You will also need to know the duct diameter that you are using. Older bathroom vents frequently have a 3-inch diameter duct hose, while newer and more powerful bathroom fans have 4-inch to 6-inch diameters.
The larger duct allows more air to be exhausted, but it also extends the maximum allowable duct length.
As an example, if you have a flex duct (non-smooth metal duct), and if your bathroom fan has a 100-cfm rating — then the longest duct according to the IRC is 42-feet for a 5-inch diameter duct.
Read Also: What Are The Best Decorative Bathroom Fans?
50-CFM Is The Minimum Fan Speed of Bath Fans
And according to the IRC (section 1505.4.4), at least 50-cfm is the absolute minimum CFM required in a house. This is a bit a of no-brainer because I have literally never seen a bathroom fan with a CFM rating less than 50-cfm.
The general rule is that you want at least 1-cfm for every square foot of your bathroom up to 100-sf. So if your bathroom is 75-sf, then ideally you want a bathroom fan with at least 75-cfm speed rating.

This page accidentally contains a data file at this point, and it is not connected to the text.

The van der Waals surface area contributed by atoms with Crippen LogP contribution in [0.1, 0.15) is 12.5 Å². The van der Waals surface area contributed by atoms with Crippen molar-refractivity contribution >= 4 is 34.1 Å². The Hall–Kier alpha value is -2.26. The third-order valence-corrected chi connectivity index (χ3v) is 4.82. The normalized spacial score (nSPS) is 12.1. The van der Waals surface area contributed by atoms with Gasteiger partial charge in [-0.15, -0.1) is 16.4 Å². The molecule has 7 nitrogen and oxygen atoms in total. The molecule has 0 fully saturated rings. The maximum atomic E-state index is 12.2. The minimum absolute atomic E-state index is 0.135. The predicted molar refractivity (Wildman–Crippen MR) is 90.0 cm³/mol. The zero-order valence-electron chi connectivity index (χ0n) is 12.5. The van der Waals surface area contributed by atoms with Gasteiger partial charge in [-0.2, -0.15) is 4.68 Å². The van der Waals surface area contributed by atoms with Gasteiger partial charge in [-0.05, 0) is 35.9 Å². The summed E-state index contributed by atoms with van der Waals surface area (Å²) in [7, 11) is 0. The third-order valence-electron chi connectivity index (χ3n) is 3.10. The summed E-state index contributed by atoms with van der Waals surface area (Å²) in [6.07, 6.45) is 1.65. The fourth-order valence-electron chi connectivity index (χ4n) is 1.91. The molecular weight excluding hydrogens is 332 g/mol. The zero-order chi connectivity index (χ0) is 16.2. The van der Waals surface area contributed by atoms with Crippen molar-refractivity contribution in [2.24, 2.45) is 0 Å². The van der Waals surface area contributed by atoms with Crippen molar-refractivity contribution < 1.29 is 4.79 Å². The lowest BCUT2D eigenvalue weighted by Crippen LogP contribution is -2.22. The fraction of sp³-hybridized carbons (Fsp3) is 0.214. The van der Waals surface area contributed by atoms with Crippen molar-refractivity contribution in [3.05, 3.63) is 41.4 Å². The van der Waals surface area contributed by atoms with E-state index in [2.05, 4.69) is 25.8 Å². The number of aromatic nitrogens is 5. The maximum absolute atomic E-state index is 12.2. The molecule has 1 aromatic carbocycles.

You can read my full guide on picking the correct bathroom fan CFM right here.
Bathroom Vent Fans Can’t Terminate In An Attic
If you are installing a new bathroom fan, you may be tempted to just exhaust it into a ceiling cavity or maybe into an attic. But this will definitely violate code as stated in IRC section 1505.2 and 1501.1.
The IRC states that no bathroom fan should be exhausted into an attic, crawlspace, or other interior area of a home.
Frankly, during my home inspections, I have seen many bathroom fans vented to attic spaces, and I always include it in my reports. The reasoning behind these code requirements is that bathroom fans are exhausting a lot of moisture, and this moisture can lead to mold and wood decay if it isn’t vented to the outside. And it can also negatively impact indoor air quality even without visible mold growth.
If you will be exhausting your bathroom fan through (not into) an unconditioned space like an attic or crawlspace, I highly recommend that you install an insulated flex duct.